The overall study included much more detailed information. I’m summarizing here; what was discovered was that a small percentage of the 864 does were impregnated about mid-October (the rut phase referred to as the pre-rut and/or false rut). A majority of the 864 does were impregnated on the average date within the study, which was November 15th (the phase known as the primary rut). Another small percentage of does were impregnated around the middle of December (this rut phase is called the post-rut). The study also had a tiny percentage of the total number of does that were surprisingly bred in late September and in February.
Many hunters I have shared this information with found the fact that bucks can breed does as early as September and/or as late as February extremely informative. Others steadfastly refused to believe it. The fact is that if a buck has hard antlers on its head and a doe has not been successfully bred during the standard four phases of the breeding season, they are both willing and able to mate. (Fawns conceived in February usually have many complications facing their survival). It isn’t unusual for a buck to retain its antlers as late as February and sometimes into March.
The study made it obvious that the total time of breeding activity is much longer than many hunters believed and/or were aware of. While each phase has outside elements that can cause peaks and valleys in breeding activity levels, all four phases provide rut-related strategies that can be used, albeit with different levels of success. These are all dates that I have written and talked about since I read the survey nearly fifty years ago. I have hopefully encouraged countless hunters to tattoo all these dates on the backs of their hands to use as deer hunting cheat sheets. For much more detail about the rut and the breeding cycles of deer, read the chapter Anatomy of the Rut: Real-World Timing in my book Whitetail Tactics Cutting Edge Strategies That Work (Skyhorse Publishing, 2017) Or once again not that I am trying to sell you another book, you can always get this information for free on my blog at www.deerdoctor.com or by emailing me at email@example.com.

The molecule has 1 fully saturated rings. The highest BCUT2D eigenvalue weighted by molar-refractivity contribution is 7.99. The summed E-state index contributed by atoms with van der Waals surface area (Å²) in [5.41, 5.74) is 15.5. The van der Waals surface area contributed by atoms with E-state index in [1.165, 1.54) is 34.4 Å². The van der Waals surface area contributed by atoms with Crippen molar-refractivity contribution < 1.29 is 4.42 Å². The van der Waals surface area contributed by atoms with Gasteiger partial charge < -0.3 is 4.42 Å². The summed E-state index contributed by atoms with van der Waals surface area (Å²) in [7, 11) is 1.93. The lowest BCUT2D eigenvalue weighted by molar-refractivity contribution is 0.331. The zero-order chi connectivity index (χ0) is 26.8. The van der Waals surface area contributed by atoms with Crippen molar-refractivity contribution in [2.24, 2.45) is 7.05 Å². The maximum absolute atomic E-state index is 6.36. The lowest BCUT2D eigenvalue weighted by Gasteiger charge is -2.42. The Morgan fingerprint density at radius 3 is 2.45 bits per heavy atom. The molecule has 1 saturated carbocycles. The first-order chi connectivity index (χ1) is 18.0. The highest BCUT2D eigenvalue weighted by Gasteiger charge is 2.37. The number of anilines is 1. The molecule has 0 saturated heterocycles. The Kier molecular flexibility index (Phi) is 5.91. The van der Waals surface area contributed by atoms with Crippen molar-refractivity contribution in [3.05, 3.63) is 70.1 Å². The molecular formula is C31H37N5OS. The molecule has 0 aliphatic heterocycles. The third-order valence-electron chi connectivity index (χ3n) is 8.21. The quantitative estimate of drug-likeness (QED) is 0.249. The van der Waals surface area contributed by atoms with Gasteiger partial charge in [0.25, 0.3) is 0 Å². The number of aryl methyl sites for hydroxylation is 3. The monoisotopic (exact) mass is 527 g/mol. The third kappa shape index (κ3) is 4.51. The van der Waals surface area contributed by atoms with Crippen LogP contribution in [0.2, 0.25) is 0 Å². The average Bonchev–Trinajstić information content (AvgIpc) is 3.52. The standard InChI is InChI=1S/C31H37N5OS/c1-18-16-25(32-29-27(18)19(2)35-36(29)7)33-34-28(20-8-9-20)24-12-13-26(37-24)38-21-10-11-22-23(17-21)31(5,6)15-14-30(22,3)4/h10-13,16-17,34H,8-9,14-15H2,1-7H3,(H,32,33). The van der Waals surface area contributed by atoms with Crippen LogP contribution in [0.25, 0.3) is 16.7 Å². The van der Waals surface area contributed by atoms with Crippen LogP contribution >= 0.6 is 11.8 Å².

Hopefully by now you realize the importance and value of keeping tabs on the does throughout the deer season, during all phases of the rut, and particularly during the Big Chase period, on the lands you hunt. I mention this because within each phase the amount of does in estrus varies, and it affects the numbers of bucks that are actively seeking does in each rut phase and during the Big Chase.
Earlier I mentioned that along with keeping tabs on does, I also use other hunting tactics. There are times, however, when I completely rely on hunting food sources for bucks. I use this tactic in the late season during the end of the regular firearm season and into the late-season muzzleloader and archery seasons (last week of November through the third week of December). During this time frame a deer’s digestive system begins to change over slowly and deer begin to browse a wider variety of woody plants and twigs. It is important to mention this tactic here, as many hunters believe that food plots and agricultural fields are the most important food sources for deer during winter, when in actuality buds, twigs, shrubs, and other woody plants are essential to deer as well.
If deer still have green plants to consume, they will prefer to eat them instead. Therefore, I count on frigid weather and snow to move deer into my fields to eat from a variety of the winter food plots I have specifically planted for late-season hunting (swede, turnips, forage rape, chicory, winter hardy clovers, ground-hog radish, winter rye, triticale, and wheat).
If you don’t have the option to plant food plots, you can seek out standing or harvested crops like oats, wheat, corn, alfalfa, and soybeans. Other types of good winter food sources include acorns, apples, pears, and other fruits in orchards that have dropped fruit on the ground. Even though most of these fruits are likely frozen and fermented this late in the season, deer will still eat them even if they have to dig them up through snow.
Winter foods are the most important foods to deer because they affect their body condition and the animal’s potential to survive the harsh times of winter. So understanding the fine points about the rut, and the preferred food sources that does are currently feeding on, will put you in the right place and the right time to kill a buck.